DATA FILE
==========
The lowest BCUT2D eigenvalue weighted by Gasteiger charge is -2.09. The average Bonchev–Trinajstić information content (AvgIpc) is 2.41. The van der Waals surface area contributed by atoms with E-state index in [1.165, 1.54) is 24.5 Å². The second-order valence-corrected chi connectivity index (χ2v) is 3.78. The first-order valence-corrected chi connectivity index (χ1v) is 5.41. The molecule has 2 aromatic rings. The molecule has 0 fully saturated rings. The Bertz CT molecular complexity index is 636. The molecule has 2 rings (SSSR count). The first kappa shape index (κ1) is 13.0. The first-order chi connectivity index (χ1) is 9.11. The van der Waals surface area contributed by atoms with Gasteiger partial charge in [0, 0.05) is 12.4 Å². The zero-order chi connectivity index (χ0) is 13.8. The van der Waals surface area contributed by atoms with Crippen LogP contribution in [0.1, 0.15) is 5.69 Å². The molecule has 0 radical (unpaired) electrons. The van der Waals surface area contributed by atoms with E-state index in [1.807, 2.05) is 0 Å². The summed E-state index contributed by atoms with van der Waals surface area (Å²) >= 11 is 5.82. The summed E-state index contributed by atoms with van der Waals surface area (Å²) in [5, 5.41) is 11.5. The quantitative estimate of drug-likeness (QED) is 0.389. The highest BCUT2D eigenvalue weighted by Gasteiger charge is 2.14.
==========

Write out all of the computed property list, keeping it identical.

The lowest BCUT2D eigenvalue weighted by Gasteiger charge is -2.09. The average Bonchev–Trinajstić information content (AvgIpc) is 2.41. The van der Waals surface area contributed by atoms with E-state index in [1.165, 1.54) is 24.5 Å². The second-order valence-corrected chi connectivity index (χ2v) is 3.78. The first-order valence-corrected chi connectivity index (χ1v) is 5.41. The molecule has 2 aromatic rings. The molecule has 0 fully saturated rings. The Bertz CT molecular complexity index is 636. The molecule has 2 rings (SSSR count). The first kappa shape index (κ1) is 13.0. The first-order chi connectivity index (χ1) is 9.11. The van der Waals surface area contributed by atoms with Gasteiger partial charge in [0, 0.05) is 12.4 Å². The zero-order chi connectivity index (χ0) is 13.8. The van der Waals surface area contributed by atoms with Crippen LogP contribution in [0.1, 0.15) is 5.69 Å². The molecule has 0 radical (unpaired) electrons. The van der Waals surface area contributed by atoms with E-state index in [1.807, 2.05) is 0 Å². The summed E-state index contributed by atoms with van der Waals surface area (Å²) >= 11 is 5.82. The summed E-state index contributed by atoms with van der Waals surface area (Å²) in [5, 5.41) is 11.5. The quantitative estimate of drug-likeness (QED) is 0.389. The highest BCUT2D eigenvalue weighted by Gasteiger charge is 2.14.